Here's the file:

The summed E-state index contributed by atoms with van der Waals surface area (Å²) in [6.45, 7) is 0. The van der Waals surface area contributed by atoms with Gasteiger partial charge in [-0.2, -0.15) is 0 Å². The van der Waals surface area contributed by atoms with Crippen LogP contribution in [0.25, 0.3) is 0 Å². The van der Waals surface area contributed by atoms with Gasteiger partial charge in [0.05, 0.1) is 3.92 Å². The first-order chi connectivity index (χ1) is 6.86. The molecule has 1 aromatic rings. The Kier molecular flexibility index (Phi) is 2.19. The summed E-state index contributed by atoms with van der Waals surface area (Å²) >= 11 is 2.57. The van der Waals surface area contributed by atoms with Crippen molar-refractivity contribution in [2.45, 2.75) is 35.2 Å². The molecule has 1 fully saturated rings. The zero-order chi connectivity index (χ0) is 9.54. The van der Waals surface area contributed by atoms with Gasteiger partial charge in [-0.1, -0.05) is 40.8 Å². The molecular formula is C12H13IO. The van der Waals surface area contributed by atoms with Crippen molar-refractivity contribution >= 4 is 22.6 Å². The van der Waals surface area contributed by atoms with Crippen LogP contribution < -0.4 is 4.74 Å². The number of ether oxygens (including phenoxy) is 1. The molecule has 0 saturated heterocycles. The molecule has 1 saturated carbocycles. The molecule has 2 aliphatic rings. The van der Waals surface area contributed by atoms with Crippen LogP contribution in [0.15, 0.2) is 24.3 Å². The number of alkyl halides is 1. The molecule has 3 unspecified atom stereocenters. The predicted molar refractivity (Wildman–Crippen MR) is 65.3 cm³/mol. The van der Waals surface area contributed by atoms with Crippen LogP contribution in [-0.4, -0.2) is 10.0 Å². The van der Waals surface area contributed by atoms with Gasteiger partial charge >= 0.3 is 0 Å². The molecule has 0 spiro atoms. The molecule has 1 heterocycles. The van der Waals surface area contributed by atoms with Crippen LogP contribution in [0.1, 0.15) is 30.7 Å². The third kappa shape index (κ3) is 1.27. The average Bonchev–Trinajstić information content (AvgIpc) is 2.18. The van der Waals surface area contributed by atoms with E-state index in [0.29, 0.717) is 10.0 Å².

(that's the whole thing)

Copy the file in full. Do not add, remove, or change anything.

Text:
The summed E-state index contributed by atoms with van der Waals surface area (Å²) in [6.45, 7) is 0. The van der Waals surface area contributed by atoms with Gasteiger partial charge in [-0.2, -0.15) is 0 Å². The van der Waals surface area contributed by atoms with Crippen LogP contribution in [0.25, 0.3) is 0 Å². The van der Waals surface area contributed by atoms with Gasteiger partial charge in [0.05, 0.1) is 3.92 Å². The first-order chi connectivity index (χ1) is 6.86. The molecule has 1 aromatic rings. The Kier molecular flexibility index (Phi) is 2.19. The summed E-state index contributed by atoms with van der Waals surface area (Å²) >= 11 is 2.57. The van der Waals surface area contributed by atoms with Crippen molar-refractivity contribution in [2.45, 2.75) is 35.2 Å². The molecule has 1 fully saturated rings. The zero-order chi connectivity index (χ0) is 9.54. The van der Waals surface area contributed by atoms with Gasteiger partial charge in [-0.1, -0.05) is 40.8 Å². The molecular formula is C12H13IO. The van der Waals surface area contributed by atoms with Crippen molar-refractivity contribution >= 4 is 22.6 Å². The van der Waals surface area contributed by atoms with Crippen LogP contribution < -0.4 is 4.74 Å². The number of ether oxygens (including phenoxy) is 1. The molecule has 0 saturated heterocycles. The molecule has 1 saturated carbocycles. The molecule has 2 aliphatic rings. The van der Waals surface area contributed by atoms with Crippen LogP contribution in [0.15, 0.2) is 24.3 Å². The number of alkyl halides is 1. The molecule has 3 unspecified atom stereocenters. The predicted molar refractivity (Wildman–Crippen MR) is 65.3 cm³/mol. The van der Waals surface area contributed by atoms with Crippen LogP contribution in [-0.4, -0.2) is 10.0 Å². The van der Waals surface area contributed by atoms with Gasteiger partial charge >= 0.3 is 0 Å². The molecule has 0 spiro atoms. The molecule has 1 heterocycles. The van der Waals surface area contributed by atoms with Crippen LogP contribution in [0.1, 0.15) is 30.7 Å². The third kappa shape index (κ3) is 1.27. The average Bonchev–Trinajstić information content (AvgIpc) is 2.18. The van der Waals surface area contributed by atoms with E-state index in [0.29, 0.717) is 10.0 Å².